Threat Management, Network Security, Network Security

‘Kill switch’ counters the memcached vulnerability

A newly discovered “kill switch” effectively counters the memcached vulnerability that led recently to massive DDoS attacks at specific targets including national security agencies, reports Corero Network Security.

The open-source memory system is more vulnerable than originally thought and, according to Corero researchers, represents potentially a playground for attackers to pilfer or alter data from 95,000 servers worldwide on TCP or UDP port 11211 from the Internet. A global list of vulnerable servers is available here. Such an attack overwhelmed last week GitHub, among other targets, and flooded service providers to degrade service availability.

The countermeasure benignly “suppresses” a memcached DDoS attack threat, while leaving compromised servers online, says Corero, which disclosed the fix to national security agencies, as well as its customers.

“The ‘flush­_all' command has always been available in memcached,” explains Corero CEO Ashley Stephenson. “What Corero discovered was the possibility of using to defeat this DDoS exploit,” he adds.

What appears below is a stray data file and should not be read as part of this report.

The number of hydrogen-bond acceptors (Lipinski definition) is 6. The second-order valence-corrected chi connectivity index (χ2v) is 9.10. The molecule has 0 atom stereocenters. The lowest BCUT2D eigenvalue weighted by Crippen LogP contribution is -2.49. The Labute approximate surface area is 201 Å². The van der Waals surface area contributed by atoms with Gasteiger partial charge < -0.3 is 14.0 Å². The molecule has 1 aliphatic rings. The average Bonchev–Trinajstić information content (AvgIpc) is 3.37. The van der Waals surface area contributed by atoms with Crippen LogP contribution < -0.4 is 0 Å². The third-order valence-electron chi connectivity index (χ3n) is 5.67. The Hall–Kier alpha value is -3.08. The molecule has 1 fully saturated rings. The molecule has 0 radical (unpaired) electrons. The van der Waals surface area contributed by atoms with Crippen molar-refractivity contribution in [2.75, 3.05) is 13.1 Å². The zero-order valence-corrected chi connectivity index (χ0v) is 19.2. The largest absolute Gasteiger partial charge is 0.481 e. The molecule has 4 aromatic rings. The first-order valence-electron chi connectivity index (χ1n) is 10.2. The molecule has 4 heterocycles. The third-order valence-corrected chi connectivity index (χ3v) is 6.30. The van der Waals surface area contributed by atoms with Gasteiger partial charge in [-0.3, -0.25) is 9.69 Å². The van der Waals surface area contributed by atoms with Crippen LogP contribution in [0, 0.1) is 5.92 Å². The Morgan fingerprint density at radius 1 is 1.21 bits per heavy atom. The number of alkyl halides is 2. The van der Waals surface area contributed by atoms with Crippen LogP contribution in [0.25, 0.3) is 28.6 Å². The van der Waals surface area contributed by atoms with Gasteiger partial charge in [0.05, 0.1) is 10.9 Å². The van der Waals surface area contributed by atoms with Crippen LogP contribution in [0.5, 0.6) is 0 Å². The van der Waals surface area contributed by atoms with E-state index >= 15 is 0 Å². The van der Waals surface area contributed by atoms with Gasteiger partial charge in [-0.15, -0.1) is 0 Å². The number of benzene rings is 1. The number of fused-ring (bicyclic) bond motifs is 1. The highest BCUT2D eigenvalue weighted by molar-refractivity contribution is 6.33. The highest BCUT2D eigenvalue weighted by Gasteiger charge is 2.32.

Corero published the “kill switch” information to allow anyone to take advantage of the technique, a new defense tool in the real-time DDoS protection, Marlborough, Mass.-based security firm's toolbox.

A generic term, kill switch describes the use of the already available command, but in this context, quenches a DDoS attack. Corero says its Smartwall can issue the kill switch command in response to an incoming memcached attack.

Coreo researchers tested the quench packet on live servers, and the fix appears to be 100 percent effective without causing any collateral damage.

Memcached, which stores data in RAM to speed up access times, was not originally designed to be accessible from the Internet. Access does not require authentication. The exploit works by allowing attackers to generate spoof requests and amplify DDoS attacks by up to 50,000 times to create an unprecedented flood of attack traffic.

Such servers are typically connected to higher bandwidth networks, unlike vulnerabilities found in relatively lower bandwidth IoT (Internet of Things) attacks. As a result of high amplification factors, recent attacks using memcached exploits have delivered crippling data avalanches. By using a simple debug command, hackers from anywhere in the world can reveal the keys to data and retrieve whatever coveted database files that may also be maliciously modified and reinserted into the cache without the knowledge of the memcached server owner.

“Unless operators of memcached servers take action (i.e., deploy the kill switch), these attacks will continue,” Stephenson predicts. "Ironically, the memcached utility was intended to cache frequently-used web pages and data to boost legitimate performance. But this utility has now been weaponized to exploit its performance boosting potential for illegitimate purposes.” 

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